Raleigh considers raising taxes, fees


The city council met Monday, and on the table: a tax increase as well as higher water and sewer fees.

Raleigh's budget for next year will total almost $643 million.

It will increase a property tax increase of 4 cents, which is 1 cent lower than originally proposed. But that does amount to a 12 percent Raleigh city property tax increase.

Public safety is a big ticket item on a Raleigh property tax increase.

City leaders want to build a new $226 million center for the police and fire departments where the current police department head quarters sit now.

Raleigh would also build a new fire station, hire 12 new police officers, and raise starting salaries for police and firefighters by 5 percent.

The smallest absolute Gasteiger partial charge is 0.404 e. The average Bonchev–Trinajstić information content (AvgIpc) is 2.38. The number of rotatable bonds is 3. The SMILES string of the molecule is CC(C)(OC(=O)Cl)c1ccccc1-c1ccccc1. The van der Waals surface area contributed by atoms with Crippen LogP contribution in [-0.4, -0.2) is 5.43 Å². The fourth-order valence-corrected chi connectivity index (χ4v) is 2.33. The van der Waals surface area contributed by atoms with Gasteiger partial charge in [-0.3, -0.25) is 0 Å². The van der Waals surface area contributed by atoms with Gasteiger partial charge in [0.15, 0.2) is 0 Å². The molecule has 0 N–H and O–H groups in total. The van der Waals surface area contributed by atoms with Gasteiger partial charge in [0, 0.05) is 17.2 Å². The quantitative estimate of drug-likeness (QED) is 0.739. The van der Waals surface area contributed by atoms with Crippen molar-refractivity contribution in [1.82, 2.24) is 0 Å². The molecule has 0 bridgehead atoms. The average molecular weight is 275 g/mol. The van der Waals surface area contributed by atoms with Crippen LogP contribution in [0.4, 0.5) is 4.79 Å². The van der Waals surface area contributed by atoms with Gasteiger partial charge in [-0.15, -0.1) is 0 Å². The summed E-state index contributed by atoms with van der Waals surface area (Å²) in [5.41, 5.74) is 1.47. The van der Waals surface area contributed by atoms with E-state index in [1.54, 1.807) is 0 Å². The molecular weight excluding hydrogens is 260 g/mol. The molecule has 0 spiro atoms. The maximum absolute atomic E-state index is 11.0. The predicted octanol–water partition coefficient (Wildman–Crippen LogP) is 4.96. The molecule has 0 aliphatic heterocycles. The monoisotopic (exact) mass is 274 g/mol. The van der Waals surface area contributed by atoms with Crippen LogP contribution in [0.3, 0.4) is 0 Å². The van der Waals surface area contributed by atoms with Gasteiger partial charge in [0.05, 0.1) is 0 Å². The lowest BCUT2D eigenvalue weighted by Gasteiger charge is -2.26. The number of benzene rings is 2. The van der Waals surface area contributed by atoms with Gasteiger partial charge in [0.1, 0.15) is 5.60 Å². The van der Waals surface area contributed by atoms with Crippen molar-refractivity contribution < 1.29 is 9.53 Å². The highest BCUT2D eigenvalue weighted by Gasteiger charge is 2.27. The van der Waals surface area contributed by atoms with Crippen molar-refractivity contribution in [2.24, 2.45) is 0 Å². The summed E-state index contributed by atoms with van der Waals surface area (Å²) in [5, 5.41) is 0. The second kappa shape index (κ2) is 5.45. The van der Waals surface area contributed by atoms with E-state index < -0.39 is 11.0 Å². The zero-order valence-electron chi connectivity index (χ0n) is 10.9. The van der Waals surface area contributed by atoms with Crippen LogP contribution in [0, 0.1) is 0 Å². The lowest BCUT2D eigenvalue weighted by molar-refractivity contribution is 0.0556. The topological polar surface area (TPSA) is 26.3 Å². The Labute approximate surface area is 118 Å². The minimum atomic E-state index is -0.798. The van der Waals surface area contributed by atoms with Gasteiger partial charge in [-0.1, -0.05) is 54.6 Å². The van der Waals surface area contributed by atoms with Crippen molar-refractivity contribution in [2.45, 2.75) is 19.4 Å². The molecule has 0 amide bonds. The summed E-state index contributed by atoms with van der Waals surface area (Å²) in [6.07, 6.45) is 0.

Raleigh would also raise water and sewer rates by 15 percent, or about $58 a year for the average residence.

That's partly to pay for new water treatment plants, but also to make up for lost revenue due to citizen water conservation.

"To be a first rate city, to be the kind of place where people want to come to, where you are going to have your economy grow, you really can't be closing parks, or laying off police officers, that's not smart. And that's not what this council wants to do," Mayor of Raleigh Charles Meeker said. "We're going to be careful because of the economy, but we're going to keep our basic services in place."

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